Idea for a wager, perfect for those with fat stacks and slim concern for their image: the loser must spend a year wearing only clothes purchased from the Beer Store. Molson Canadian sweatsuits, Bud hats, etc.
I’m toying around with movable type and it looks fantastic. It’ll take me a while to put it into effect, but it’ll happen fairly soon. If you do a blog you should take it for a spin.
If the site comes and goes today, it’s because I’m messing around with the proverbial back end.
If some people are link whores, can other people be link pimps?
And on an unrelated note, a new, incredible word, apparently invented by the author of this article: superadequatastic.
I went to a party last night. It was hideously overcrowded; it took forever to perform simple tasks (go the the bathroom, get a beer). There were two balconies, one above the other, both stuffed full of people. Then the upper balcony collapsed. A couple of my friends were on it at the time. They were leaning on the railing, which remained intact, and after the floor had vanished from beneath them they grasped it and shimmied to safety, realizing only then that they were still holding onto their beers and cigarettes.
Sadly, the ridiculous party continued. Initial reports indicated that no one had been hurt, but later rumours of injury and hospitalization began to circulate. (Rumour yeah, I guess I won’t believe anything until I see it in the New York Times.) Minutes after the collapse, there were just as many people trying to get onto the remaining balcony as were trying to get off. I left, though, with some other right-thinking individuals. In all honesty, not for rational reasons: I kept thinking the entire building was going to crumble to the ground.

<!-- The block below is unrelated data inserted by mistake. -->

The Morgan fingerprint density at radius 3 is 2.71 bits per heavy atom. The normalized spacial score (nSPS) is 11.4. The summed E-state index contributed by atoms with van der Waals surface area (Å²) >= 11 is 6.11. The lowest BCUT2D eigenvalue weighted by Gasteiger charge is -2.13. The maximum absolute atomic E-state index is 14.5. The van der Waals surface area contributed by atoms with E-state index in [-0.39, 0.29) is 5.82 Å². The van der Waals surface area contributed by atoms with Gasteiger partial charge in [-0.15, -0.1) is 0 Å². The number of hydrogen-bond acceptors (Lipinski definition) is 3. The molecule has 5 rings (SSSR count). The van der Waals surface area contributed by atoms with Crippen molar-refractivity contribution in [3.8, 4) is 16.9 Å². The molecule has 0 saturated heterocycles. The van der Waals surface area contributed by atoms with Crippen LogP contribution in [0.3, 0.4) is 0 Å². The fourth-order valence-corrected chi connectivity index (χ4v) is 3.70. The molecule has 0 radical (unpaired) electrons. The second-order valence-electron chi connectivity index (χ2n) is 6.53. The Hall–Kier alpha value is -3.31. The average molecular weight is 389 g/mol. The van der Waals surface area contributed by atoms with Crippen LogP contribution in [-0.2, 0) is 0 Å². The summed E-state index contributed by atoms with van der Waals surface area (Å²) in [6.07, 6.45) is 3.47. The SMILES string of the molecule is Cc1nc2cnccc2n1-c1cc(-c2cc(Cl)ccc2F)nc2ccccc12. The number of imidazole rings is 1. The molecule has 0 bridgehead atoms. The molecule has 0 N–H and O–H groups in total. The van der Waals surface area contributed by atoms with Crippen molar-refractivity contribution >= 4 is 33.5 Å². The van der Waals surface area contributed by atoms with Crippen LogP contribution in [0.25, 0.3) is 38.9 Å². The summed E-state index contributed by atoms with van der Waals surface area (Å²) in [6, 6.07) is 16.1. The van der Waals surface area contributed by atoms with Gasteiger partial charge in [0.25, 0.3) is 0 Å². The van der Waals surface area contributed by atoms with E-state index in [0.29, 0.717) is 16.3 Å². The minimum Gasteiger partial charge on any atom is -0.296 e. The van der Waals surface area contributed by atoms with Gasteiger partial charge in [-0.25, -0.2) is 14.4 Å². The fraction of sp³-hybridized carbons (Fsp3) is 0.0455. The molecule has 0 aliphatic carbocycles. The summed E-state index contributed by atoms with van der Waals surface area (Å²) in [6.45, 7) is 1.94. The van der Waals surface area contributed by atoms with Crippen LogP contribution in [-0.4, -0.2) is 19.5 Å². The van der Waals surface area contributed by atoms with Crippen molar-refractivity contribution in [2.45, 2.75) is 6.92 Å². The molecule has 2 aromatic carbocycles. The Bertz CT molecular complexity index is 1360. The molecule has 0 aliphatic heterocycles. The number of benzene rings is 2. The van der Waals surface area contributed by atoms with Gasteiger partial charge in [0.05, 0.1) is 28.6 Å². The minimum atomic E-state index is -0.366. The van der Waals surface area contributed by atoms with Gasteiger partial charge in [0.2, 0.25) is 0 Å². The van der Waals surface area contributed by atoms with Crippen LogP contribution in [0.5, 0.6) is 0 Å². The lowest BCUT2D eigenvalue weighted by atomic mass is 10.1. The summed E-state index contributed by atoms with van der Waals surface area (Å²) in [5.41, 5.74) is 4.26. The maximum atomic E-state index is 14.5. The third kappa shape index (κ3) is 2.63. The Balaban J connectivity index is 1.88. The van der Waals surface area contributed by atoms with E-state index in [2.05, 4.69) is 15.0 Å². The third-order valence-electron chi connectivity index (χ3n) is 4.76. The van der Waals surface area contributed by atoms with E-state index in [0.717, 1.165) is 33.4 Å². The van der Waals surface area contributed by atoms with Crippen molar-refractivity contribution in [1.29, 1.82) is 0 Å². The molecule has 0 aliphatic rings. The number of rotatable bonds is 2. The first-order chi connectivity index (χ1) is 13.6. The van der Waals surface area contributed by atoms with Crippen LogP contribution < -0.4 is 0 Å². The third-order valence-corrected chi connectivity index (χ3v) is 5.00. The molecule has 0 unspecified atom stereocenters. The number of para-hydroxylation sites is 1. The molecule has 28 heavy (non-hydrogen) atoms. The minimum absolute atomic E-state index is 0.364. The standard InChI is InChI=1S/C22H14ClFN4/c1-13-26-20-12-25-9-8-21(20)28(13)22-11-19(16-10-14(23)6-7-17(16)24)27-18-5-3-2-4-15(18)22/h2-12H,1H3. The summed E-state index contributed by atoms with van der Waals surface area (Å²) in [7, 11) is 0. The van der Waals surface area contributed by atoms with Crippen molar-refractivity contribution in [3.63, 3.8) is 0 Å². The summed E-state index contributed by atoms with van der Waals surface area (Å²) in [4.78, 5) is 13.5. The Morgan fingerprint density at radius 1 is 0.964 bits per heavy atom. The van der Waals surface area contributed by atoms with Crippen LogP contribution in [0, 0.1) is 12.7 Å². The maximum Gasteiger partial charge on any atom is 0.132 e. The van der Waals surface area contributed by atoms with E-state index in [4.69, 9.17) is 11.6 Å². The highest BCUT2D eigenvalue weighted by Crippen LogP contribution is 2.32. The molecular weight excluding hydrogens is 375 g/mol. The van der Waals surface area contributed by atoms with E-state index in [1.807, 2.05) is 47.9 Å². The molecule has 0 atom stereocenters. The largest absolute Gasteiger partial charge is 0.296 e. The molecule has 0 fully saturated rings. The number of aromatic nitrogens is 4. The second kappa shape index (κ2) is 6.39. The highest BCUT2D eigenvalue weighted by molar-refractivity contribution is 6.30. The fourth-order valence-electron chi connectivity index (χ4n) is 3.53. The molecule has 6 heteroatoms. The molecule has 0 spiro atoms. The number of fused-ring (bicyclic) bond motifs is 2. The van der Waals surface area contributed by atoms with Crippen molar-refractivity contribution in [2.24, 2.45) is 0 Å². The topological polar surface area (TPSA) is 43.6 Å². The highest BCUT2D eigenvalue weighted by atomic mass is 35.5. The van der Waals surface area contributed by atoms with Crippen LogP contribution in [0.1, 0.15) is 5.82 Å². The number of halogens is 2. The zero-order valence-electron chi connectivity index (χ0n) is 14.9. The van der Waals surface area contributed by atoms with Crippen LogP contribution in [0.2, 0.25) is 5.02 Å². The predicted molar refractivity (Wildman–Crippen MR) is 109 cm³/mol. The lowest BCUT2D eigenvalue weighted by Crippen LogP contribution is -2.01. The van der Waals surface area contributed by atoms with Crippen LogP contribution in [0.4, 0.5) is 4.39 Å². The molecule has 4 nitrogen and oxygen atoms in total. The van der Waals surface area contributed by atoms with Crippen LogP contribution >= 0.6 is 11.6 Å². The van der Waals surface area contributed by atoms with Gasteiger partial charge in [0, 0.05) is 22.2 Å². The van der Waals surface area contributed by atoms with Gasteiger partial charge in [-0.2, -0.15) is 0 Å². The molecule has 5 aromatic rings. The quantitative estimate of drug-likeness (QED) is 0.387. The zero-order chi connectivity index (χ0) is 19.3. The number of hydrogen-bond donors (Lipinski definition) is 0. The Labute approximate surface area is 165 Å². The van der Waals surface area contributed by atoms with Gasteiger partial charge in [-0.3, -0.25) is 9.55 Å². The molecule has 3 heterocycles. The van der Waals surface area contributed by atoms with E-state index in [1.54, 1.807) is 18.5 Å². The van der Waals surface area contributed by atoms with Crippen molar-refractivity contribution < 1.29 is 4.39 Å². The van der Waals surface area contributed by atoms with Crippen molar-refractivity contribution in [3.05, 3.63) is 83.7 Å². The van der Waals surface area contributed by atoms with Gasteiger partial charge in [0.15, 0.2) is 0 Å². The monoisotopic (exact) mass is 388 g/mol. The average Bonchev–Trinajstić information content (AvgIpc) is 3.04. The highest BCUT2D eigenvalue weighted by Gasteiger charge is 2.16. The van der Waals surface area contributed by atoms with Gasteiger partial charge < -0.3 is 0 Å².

I hesitate to metaphoricize this petty disaster.
Possibly I’m a little behind on this, in weblog terms, but it’s too weird a story not to blog. (Too… not to… to not blog?) Bert, of Ernie & Bert fame, may or may not be evil. He appears to have some involvement with bin Laden: read this for the details.
So I hear that “camel” is the new black. Sure it is. I could argue that black is the new black, but instead I’ll get with that particular spirit and declare: R&B is the new classical. Walnut cake is the new doughnut. War is the new peace. And videogames are the new film. But more on that later.
Runaway phone company grief may lead to a disruption in this blogging service. (Excuse me as I manhandle the term “service.”) I hope not, but only time will tell.
I accidentally typed “only tim will tell.” I wish he would.
What the Hell? This is a government Anthrax vaccination site that uses Flash and hep music to “sell” vaccine to soldiers. Eerie and confusing. (via MeFi)
Via camworld: this site is devoted to the search for a “post-PC interface.” I find this stuff intriguing, although I know very little about it. Personally I can only assume that the next big interface development will be abandoning the 2D ‘desktop’ in favour of a 3D environment. As evidence, all I can cite is the example of videogames; as soon as 3D environments were technically possible, the shift away from 2D games happened almost as fast as the film industry’s shift from silent to sound. I would assume this is because 3D worlds seem most like that “reality” thing I keep hearing so much about, and if an interface can appear more real, it enjoys a big jump in usability, given that there is that much less to teach people before they can use the interface. Sound films, to follow the metaphor, being a better user interface than silent ones, inasmuch as they are “more like real life.” (Sorry about the nonstop quotes, but I have a real aversion to the term “reality” and/or “real life.”)
Traffic signs, warning signs, and the like obviously they are iconic, and in a way they spell out a user interface for architecture. In fact, usability in a 3D context will be almost like personal architecture.
My latest way of dealing with the Current Situation is a wannabe-rational fixation on the intelligence community. Part of the reason is that I traditionally loathe the CIA, since doing a report on Nicaragua in highschool… but that’s another story. With the recent attacks, it has become obvious that US intelligence failed massively, and to me this makes the CIA, NSA, etc. … well, more human.
So rather than follow traditional news sources obsessively, I scour sites like Janes and Stratfor, and have just discovered (via MeFi) debka.com, an Israeli intelligence report. These sites are a touch frustrating, as they keep trying to convince you to buy their subscription service they’re like intelligence porn. But you often find amazing stuff. At the very least, tales of the intelligence community will convince you that this isn’t a battle of good and evil. There’s plenty of evil for everyone, thank you very much.